Kah-wah pronounced almost snorted through the nose and out again is ‘coffee’ whereas KAH-L-WAH, with a short (but still there) L is understood as ‘mans front bottom’.
In the moment it’s a huge relief to be with Mum in Australia, ordering coffee with milk in my mother tongue.
We pull out our diaries and madly plan the weeks ahead. I’m home for almost three, which swiftly becomes four.
The second coffee arrives just as we’re finalising diaries. ‘So, we’ll be here, here, here, here, here and here and here and here and here and then here, and there, and then here,’ we agree, nodding furiously — a bit like Mr Bean in one of his finer moments.
Happy with synchronised dates, we part ways. Mum has a full day of things to do and I am determined to stay awake until well after nightfall. My head is almost on the table as the jet lag kicks in and I stand to brave the street outside, walking straight into the husband of one of my oldest friends.
They both came to Tangier for my fortieth birthday last summer on a visit I’ll never forget.
Stu arrives moments later, Stu was also in Tangier last summer for my 40th birthday lunch. He drives me to an old favourite watering hole where we sip on a negroni and discuss all that’s either happened or we wish to happen. We do that — he too is privy to things such a my dreams of love, handsome princes and surprise parties. He understands me in a way that only life long friends can.
That night Mum (who understands me better than anyone) and I have dinner together. I’m exhausted after twenty four hours in the sky and can barely keep my eyes open as we crunch through my favourite salad and sip on delicious wine.
Jet lag aside, we chat for hours before I land my head on a fresh, feather down pillow and fall into a deep, uninterrupted sleep.
During the days and weeks that follow I reunite with my beloved Dad and sisters; along with their husbands and my beautiful, much loved nephews of which there are now five.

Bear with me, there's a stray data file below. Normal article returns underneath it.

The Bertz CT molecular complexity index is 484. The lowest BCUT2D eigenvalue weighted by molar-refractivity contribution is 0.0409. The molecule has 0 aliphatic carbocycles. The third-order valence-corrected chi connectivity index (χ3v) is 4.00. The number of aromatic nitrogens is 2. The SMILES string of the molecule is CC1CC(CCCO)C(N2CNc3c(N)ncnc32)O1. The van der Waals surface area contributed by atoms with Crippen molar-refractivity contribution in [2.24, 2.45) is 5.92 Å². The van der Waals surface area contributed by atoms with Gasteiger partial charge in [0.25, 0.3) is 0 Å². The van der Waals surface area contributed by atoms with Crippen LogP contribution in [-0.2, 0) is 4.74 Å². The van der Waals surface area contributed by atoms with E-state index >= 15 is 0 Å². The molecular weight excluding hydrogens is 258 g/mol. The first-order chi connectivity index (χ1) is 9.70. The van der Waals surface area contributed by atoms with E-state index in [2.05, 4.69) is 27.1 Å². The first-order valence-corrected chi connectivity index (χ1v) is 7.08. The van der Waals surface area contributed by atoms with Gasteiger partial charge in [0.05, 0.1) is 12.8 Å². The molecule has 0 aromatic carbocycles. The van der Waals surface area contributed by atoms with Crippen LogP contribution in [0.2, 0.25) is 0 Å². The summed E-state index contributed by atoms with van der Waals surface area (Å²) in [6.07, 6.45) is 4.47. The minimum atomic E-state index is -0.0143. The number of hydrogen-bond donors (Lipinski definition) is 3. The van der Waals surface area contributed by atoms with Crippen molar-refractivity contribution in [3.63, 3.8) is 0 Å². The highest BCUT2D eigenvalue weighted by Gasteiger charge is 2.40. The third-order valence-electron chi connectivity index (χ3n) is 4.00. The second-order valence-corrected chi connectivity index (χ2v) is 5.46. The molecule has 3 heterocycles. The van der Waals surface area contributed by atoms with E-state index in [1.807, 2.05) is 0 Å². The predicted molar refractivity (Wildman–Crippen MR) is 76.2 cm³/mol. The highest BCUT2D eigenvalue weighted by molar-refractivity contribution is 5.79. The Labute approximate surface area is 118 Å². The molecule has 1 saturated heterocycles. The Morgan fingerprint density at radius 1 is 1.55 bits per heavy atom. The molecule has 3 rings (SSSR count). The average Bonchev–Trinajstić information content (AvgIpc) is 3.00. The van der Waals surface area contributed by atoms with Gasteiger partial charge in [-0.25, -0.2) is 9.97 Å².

Cries of ‘hello Aunty Pinny,’ make my heart swell when their little arms wrap themselves around my legs at the breakfast table, or as I arrive at each destination.
Dad gives me the keys to his car and I travel the length of country Victoria – I’m in the Grampians one day and beside the sea the next. We are all so proud when Dad launches his latest book, regardless of an aneurysm almost launching him into another place just twelve months earlier.
Fire has been ravaging towns and farms across much of Australia in the months leading into my trip, and its hard to believe they are still going when I arrive — there is no evidence across the Melbourne skyline, but the evening news reports devastation across acres and acres of land. It’s heartbreaking to see, but we are unaware that the worst is yet to come.
Landing in Tasmania, half way through my trip and with Mum and Dad at my side, I meet my newest nephew Archie who was born almost a year following my last visit. He is all dribble and smiles as I squeeze him half to death, only letting him go in the moment when he needs to be strapped into his car seat in order for us to leave the airport.
I’m amazed at these children. Maybe I’m biased because they are ‘mine’ but they treat me like and old friend. They are utterly breathtaking in their approach to this stranger who looks like and sounds like their mother, but isn’t their mother. I’m chuffed at the welcome I receive with each visit.